Since carpets were an important aspect of Turkish material culture, the development of the Ottoman power in the Balkans and  the regions to the north must have brought large numbers of carpets to the very doorstep of Central and Western Europe.

When we add to this the role of Venice as a major conduit between Europe and the East and the increase of intra- European commerce generally toward the end of the Middle Ages, it is hardly surprising that Europeans became avid collectors of Oriental carpets over the course of the fourteenth and fifteenth centuries, and in the two centuries that followed as well.

18th Century Mughal Indian Rug 44144
18th Century Mughal Indian Rug 44144

Antique 18th Century Silk Yarkand Oriental Rug 2975
Antique 18th Century Silk Yarkand Oriental Rug 2975

18th Century Flemish Tapestry 47384
18th Century Flemish Tapestry 47384

Antique Ottoman Embroidery Turkish Rug 42621
Ottoman Embroidery Turkish Rug 42621

The European appetite for carpets is attested not only by extant pieces whose early arrival in Europe is historically documented, but also by European painting of the fourteenth and fifteenth centuries, and later as well.

In truth, the depiction of early Turkish carpets in European master paintings, which can be closely dated, is the basis for Oriental carpet chronology, as well as for the descriptive terminology and classification in carpet scholarship.

18th Century Antique Velvet Italian Textile 41961
18th Century Antique Velvet Italian Textile 41961

Northwest Persian Carpet 40583
Northwest Persian Carpet 40583

Antique 16th Century Alcaraz Rug 3288
Antique 16th Century Alcaraz Rug 3288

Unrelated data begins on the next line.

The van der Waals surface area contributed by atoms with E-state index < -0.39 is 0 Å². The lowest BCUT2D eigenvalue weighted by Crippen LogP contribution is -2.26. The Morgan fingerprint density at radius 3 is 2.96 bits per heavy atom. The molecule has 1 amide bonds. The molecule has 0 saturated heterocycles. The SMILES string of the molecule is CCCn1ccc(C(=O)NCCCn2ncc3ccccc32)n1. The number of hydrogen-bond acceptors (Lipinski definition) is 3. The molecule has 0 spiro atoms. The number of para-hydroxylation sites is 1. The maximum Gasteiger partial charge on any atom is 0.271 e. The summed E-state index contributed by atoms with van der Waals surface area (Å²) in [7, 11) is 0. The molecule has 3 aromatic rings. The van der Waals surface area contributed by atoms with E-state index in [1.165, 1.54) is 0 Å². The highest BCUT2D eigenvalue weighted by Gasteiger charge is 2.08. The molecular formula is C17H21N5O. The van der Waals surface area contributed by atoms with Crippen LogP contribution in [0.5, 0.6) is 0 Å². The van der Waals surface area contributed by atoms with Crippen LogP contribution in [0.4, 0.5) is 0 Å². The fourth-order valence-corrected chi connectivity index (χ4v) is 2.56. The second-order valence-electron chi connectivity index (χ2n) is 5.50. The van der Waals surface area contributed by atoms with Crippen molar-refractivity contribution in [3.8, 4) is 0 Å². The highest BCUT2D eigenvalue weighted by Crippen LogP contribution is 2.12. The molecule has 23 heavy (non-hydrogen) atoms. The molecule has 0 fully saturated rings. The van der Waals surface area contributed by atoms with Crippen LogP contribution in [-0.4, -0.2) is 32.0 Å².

16th Century Ming Dynasty Dragon Chinese Carpet 47381
16th Century Ming Dynasty Dragon Chinese Carpet 47381

Many of the terms or types mentioned above -  Holbein, Memling, Crivelli, Lotto, Ghirlandaio, and others as well, are named for the European painters who depicted the carpets. In recent scholarship, John Mills has taken the study of early carpets from the perspective of European painting to new standards of critical analysis.

Work of this kind has made it possible to form a much more thorough picture of early carpet production than would be possible purely on the basis of the actual pieces that survive, whose dating would largely be a matter of conjecture.

After the sixteenth century, commerce with the Orient began to introduce affluent Europeans to the carpets of Safavid Persia as well as those of Ottoman Empire period TurkeyPersian rugs appear commonly in the works of the great Dutch masters like Jan Vermeer.

Antique 16th Century Cairene Rug 3222
Antique 16th Century Cairene Rug 3222

Antique 16th Century Cairene Rug 44374
Antique 16th Century Cairene Rug 44374

Early Period Rugs and Home Decor

One of the great divides in the rug world is the distinction between newer rugs and those that can be termed antique. This is a distinction that operates on various levels involving artistic and technical quality, rarity, and, of course, price.